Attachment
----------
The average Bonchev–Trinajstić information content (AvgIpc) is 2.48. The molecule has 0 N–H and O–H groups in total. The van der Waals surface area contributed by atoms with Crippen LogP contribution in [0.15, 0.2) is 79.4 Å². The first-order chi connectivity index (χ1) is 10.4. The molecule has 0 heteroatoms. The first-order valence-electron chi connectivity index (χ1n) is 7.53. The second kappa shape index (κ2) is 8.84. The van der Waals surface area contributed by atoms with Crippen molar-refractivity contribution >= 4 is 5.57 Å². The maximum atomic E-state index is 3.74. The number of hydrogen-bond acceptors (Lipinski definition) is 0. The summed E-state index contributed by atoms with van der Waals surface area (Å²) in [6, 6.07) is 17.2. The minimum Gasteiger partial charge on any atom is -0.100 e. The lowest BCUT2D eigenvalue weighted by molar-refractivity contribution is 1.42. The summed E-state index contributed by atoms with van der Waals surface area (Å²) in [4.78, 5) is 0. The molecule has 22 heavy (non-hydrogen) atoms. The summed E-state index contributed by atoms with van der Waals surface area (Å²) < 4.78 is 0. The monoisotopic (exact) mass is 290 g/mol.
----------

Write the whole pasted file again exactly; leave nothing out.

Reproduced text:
The average Bonchev–Trinajstić information content (AvgIpc) is 2.48. The molecule has 0 N–H and O–H groups in total. The van der Waals surface area contributed by atoms with Crippen LogP contribution in [0.15, 0.2) is 79.4 Å². The first-order chi connectivity index (χ1) is 10.4. The molecule has 0 heteroatoms. The first-order valence-electron chi connectivity index (χ1n) is 7.53. The second kappa shape index (κ2) is 8.84. The van der Waals surface area contributed by atoms with Crippen molar-refractivity contribution >= 4 is 5.57 Å². The maximum atomic E-state index is 3.74. The number of hydrogen-bond acceptors (Lipinski definition) is 0. The summed E-state index contributed by atoms with van der Waals surface area (Å²) in [6, 6.07) is 17.2. The minimum Gasteiger partial charge on any atom is -0.100 e. The lowest BCUT2D eigenvalue weighted by molar-refractivity contribution is 1.42. The summed E-state index contributed by atoms with van der Waals surface area (Å²) in [4.78, 5) is 0. The molecule has 22 heavy (non-hydrogen) atoms. The summed E-state index contributed by atoms with van der Waals surface area (Å²) < 4.78 is 0. The monoisotopic (exact) mass is 290 g/mol.